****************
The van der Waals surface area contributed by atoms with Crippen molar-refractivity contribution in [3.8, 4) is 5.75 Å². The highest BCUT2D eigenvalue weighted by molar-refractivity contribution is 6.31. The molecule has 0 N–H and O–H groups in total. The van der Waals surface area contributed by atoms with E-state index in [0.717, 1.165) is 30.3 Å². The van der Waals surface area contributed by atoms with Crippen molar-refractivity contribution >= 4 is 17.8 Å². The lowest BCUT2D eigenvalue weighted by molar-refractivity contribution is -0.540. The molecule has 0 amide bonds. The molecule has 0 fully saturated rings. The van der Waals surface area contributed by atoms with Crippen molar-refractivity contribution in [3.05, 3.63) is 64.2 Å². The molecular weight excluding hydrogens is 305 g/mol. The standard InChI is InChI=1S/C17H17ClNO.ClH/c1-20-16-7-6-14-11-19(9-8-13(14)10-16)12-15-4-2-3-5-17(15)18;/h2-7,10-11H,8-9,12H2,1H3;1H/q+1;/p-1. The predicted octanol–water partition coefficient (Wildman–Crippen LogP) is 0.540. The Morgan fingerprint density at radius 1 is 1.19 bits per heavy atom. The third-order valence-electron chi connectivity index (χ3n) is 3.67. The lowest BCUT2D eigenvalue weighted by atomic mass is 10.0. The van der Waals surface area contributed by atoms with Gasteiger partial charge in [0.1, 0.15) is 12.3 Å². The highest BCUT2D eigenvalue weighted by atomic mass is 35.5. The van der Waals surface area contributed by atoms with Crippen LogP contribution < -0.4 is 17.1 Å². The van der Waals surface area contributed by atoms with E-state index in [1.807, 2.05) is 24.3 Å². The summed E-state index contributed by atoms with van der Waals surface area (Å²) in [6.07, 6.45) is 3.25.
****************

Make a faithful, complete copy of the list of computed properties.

The van der Waals surface area contributed by atoms with Crippen molar-refractivity contribution in [3.8, 4) is 5.75 Å². The highest BCUT2D eigenvalue weighted by molar-refractivity contribution is 6.31. The molecule has 0 N–H and O–H groups in total. The van der Waals surface area contributed by atoms with E-state index in [0.717, 1.165) is 30.3 Å². The van der Waals surface area contributed by atoms with Crippen molar-refractivity contribution >= 4 is 17.8 Å². The lowest BCUT2D eigenvalue weighted by molar-refractivity contribution is -0.540. The molecule has 0 amide bonds. The molecule has 0 fully saturated rings. The van der Waals surface area contributed by atoms with Crippen molar-refractivity contribution in [3.05, 3.63) is 64.2 Å². The molecular weight excluding hydrogens is 305 g/mol. The standard InChI is InChI=1S/C17H17ClNO.ClH/c1-20-16-7-6-14-11-19(9-8-13(14)10-16)12-15-4-2-3-5-17(15)18;/h2-7,10-11H,8-9,12H2,1H3;1H/q+1;/p-1. The predicted octanol–water partition coefficient (Wildman–Crippen LogP) is 0.540. The Morgan fingerprint density at radius 1 is 1.19 bits per heavy atom. The third-order valence-electron chi connectivity index (χ3n) is 3.67. The lowest BCUT2D eigenvalue weighted by atomic mass is 10.0. The van der Waals surface area contributed by atoms with Gasteiger partial charge in [0.1, 0.15) is 12.3 Å². The highest BCUT2D eigenvalue weighted by atomic mass is 35.5. The van der Waals surface area contributed by atoms with Crippen LogP contribution < -0.4 is 17.1 Å². The van der Waals surface area contributed by atoms with E-state index in [1.807, 2.05) is 24.3 Å². The summed E-state index contributed by atoms with van der Waals surface area (Å²) in [6.07, 6.45) is 3.25.